AHA Prizes Policy (updated 2021)

Approved by Council, December 27, 1992; amended January 11, 1998; amended January 7, 1999; amended January 6, 2000; amended June 29, 2002; amended January 5, 2006; amended July 20, 2009; amended June 5, 2011; amended June 2, 2013; amended January 7, 2016; last amended June 8, 2019.

  1. The Research Division shall serve as the policy oversight body of the Association for book prizes. Similarly, the Teaching Division shall oversee teaching awards, and the Professional Division awards for professional service.
  2. The AHA Council will assess future prize proposals based on three criteria:
    1. The prize field must be broad enough to ensure a significant number of competitors for the prize and candidates for the prize committee. The Council will not establish prizes in a field covered by a specialist society except by agreement with such a society.
    2. The proposed prize must be endowed with sufficient funds to insure that it can be funded without drawing from the operating funds of the Association.
    3. Those establishing the prize must be open to the idea of supporting the future of the discipline, allowing provision to support research grants or fellowships for graduate students and early career scholars in the prize field, in the event that its endowment eventually generates sufficient funds to exceed the maximum amount for a single prize (currently $1,500).
  3. New prizes can be initiated only if the fund supporting them is at least $50,000.
  4. The donor(s) may select the name of the prize being funded, so long as Council approval is granted. Factors that might be considered by the Council in determining the appropriateness of a name include:
    1. Consistency with the mission, vision, reputation, and values of the Association
    2. Whether a name might imply the Association's endorsement of a political or ideological position or the use of a particular product or service
    3. Potential conflict of interest
    4. Potential conflict with existing named entities.
    5. For prizes named after historians or public figures, the Association will recognize individuals who have attained personal or professional distinction and who have made a significant contribution to the discipline and/or the Association. That individual must have emeritus status or a comparable marker of advanced standing in the field, or the individual must be deceased.
    6. All recognized individuals or institutions should meet the standards of integrity articulated in the AHA's Statement on Standards of Professional Conduct and Code of Professional Conduct at Officially Sanctioned AHA Activities.
    Under extraordinary circumstances when the continued use of the name would compromise public trust and reflect adversely upon the Association, the AHA reserves the right to rename the gift fund or prize. Normally the AHA would consult with the donor if possible.
  5. The Association will charge to each prize fund an amount to cover reasonable direct and indirect costs.  Costs are calculated in the amount of 20 percent of the value of the prize.
  6. Prizes and awards should be conferred on only one individual or group, and there will be no honorable mentions, except in the case of the Asher Teaching Award.
  7. Only living persons are eligible for awards to recognize scholarly or professional distinction; however, if the honoree dies after selection but prior to awarding at the upcoming annual meeting, the award can be made posthumously. Eligibility for prizes for publications, including the O'Connor Film Award, are governed by the period of publication of the book, article, website, or film.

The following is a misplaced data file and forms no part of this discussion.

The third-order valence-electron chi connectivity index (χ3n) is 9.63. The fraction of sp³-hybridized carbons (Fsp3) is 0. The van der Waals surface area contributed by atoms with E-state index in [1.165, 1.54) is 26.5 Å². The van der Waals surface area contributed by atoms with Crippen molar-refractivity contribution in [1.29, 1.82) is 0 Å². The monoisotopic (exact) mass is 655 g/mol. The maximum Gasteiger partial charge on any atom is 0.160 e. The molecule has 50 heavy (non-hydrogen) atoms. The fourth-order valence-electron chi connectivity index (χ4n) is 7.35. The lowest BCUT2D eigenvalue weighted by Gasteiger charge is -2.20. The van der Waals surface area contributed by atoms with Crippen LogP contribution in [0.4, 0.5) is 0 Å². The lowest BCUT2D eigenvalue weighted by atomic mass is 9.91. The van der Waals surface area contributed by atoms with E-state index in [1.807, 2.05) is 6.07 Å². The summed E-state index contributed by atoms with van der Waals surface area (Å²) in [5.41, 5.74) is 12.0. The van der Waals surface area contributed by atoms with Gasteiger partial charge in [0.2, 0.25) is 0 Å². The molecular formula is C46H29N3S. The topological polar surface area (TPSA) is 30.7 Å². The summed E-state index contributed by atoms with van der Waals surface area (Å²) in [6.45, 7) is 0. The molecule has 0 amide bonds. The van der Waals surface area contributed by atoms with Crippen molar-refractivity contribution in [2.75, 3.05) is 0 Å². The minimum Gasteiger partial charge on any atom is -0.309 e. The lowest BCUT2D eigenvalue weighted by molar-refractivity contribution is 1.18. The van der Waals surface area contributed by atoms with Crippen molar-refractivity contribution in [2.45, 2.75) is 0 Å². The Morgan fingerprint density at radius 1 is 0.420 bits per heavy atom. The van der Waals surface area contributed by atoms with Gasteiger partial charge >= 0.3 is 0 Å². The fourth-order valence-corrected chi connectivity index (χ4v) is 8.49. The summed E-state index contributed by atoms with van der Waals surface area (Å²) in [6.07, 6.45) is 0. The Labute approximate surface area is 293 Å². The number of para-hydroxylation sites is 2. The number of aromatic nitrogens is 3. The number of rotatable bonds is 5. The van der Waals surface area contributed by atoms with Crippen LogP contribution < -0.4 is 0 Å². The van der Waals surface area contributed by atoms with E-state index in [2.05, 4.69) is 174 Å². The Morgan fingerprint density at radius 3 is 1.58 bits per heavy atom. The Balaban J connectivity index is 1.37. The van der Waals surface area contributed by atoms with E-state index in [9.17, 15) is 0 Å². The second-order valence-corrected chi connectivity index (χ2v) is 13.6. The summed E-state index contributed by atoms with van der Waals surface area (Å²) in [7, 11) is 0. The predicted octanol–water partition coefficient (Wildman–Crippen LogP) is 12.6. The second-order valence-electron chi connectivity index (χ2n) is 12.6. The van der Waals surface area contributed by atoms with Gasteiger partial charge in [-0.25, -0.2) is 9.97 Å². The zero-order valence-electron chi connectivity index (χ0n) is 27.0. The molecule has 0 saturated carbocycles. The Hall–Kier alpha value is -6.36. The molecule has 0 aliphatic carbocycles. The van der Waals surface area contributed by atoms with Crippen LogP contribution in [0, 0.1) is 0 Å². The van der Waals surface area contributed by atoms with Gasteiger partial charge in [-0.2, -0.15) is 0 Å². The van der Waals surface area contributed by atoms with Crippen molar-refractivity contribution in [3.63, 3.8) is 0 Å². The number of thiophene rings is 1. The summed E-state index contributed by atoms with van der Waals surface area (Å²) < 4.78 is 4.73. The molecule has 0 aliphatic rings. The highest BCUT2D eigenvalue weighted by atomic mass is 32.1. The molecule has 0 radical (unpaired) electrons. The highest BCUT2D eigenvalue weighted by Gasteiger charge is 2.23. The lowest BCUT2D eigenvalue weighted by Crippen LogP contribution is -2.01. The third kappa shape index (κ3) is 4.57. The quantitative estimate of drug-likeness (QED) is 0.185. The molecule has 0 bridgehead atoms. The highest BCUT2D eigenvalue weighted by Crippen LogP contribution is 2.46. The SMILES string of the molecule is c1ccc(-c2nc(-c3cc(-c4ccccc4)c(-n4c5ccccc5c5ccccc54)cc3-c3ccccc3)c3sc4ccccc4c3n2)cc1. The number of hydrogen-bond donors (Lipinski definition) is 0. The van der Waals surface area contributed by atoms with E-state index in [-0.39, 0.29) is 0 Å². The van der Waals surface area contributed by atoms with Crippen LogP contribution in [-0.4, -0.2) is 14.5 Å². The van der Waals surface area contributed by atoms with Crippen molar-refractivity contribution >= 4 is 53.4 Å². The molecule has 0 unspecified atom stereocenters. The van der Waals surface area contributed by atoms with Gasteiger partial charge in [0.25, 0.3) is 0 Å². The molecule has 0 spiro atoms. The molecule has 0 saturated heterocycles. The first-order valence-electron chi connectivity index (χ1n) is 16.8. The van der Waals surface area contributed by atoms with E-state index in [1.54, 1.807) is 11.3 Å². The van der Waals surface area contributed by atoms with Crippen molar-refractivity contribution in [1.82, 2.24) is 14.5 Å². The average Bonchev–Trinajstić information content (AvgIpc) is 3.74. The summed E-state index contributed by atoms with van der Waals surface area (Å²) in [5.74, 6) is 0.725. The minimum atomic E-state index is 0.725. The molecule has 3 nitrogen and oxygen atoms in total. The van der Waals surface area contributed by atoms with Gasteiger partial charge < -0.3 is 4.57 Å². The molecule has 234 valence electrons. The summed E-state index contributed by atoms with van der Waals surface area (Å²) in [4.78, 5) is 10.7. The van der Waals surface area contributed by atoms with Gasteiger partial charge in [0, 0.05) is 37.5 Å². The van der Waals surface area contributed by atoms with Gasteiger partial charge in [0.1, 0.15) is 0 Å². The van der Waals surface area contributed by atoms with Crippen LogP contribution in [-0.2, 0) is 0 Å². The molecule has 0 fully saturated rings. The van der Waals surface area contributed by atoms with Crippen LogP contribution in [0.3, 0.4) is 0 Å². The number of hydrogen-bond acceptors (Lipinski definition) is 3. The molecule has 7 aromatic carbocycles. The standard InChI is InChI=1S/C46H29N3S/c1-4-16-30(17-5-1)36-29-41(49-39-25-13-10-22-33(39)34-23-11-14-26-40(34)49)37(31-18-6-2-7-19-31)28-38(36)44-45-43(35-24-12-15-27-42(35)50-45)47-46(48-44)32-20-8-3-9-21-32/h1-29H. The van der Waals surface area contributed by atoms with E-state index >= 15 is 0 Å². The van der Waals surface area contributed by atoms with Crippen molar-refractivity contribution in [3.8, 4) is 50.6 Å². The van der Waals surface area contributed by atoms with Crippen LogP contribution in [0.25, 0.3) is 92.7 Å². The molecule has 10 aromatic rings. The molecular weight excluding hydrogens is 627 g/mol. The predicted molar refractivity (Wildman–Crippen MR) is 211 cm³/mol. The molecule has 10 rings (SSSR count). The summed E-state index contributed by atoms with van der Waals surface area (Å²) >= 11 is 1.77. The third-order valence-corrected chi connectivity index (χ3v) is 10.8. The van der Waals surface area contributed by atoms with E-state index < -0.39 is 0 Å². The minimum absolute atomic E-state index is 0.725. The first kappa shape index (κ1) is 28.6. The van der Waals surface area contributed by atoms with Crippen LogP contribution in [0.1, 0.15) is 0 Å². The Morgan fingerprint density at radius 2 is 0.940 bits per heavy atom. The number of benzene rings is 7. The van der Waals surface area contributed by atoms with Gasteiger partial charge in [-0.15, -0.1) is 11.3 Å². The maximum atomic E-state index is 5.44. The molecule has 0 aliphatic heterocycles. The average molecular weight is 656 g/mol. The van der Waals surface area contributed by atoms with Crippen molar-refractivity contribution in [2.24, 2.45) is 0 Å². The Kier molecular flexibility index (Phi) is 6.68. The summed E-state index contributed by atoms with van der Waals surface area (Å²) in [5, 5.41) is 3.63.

8. Prizes will not be awarded to individuals who have violated the Statement on Standards of Professional Conduct of the AHA and are subject to revocation if a violation of such standards is discovered after the prize has been awarded.
  9. Members of prize committees should be historians who are likely to honor rigorous scholarship with which they disagree, and to be appropriately critical of work with which they agree.
  10. In assessing nominations for the prize, prize committees are advised to consider the prestige of their field. The prize committee should not confer an award or prize if there are no worthy submissions.
  11. Works published in digital media will be eligible for all book prizes and awards. The committees will apply the same general standards to the review of electronic books as to those published in print.
  12. Prize committees should be composed of at least three members of the Association. With the establishment of a new prize, after an initial term, the terms of committee members will be staggered.
  13. Prizes and awards will be announced at the AHA annual meeting.  The citations for all prizes will be published in Perspectives on History.
  14. To ensure relative equity in the awards given for each prize, each prize will be confer a minimum of $1,000, and a maximum prize of $1,500. If a particular prize fund does not generate sufficient funds in a given year to confer the $1,000 minimum, the Association will pay the difference out of operating funds until the prize fund is generating sufficient income to support the award. If necessary, the rotation of a prize may be altered to allow more time for the prize endowment to generate sufficient funds.
  15. Teaching and other honorific prizes are not limited by the maximum prize amount, subject to the availability of funds in the endowment for that prize.
  16. Every five years, the Finance Committee of the Council will review the amounts being conferred for each prize, to ensure that the amounts being conferred do not exceed the amount needed to maintain the general health of the prize fund. (The next planned review will take place in spring 2022.)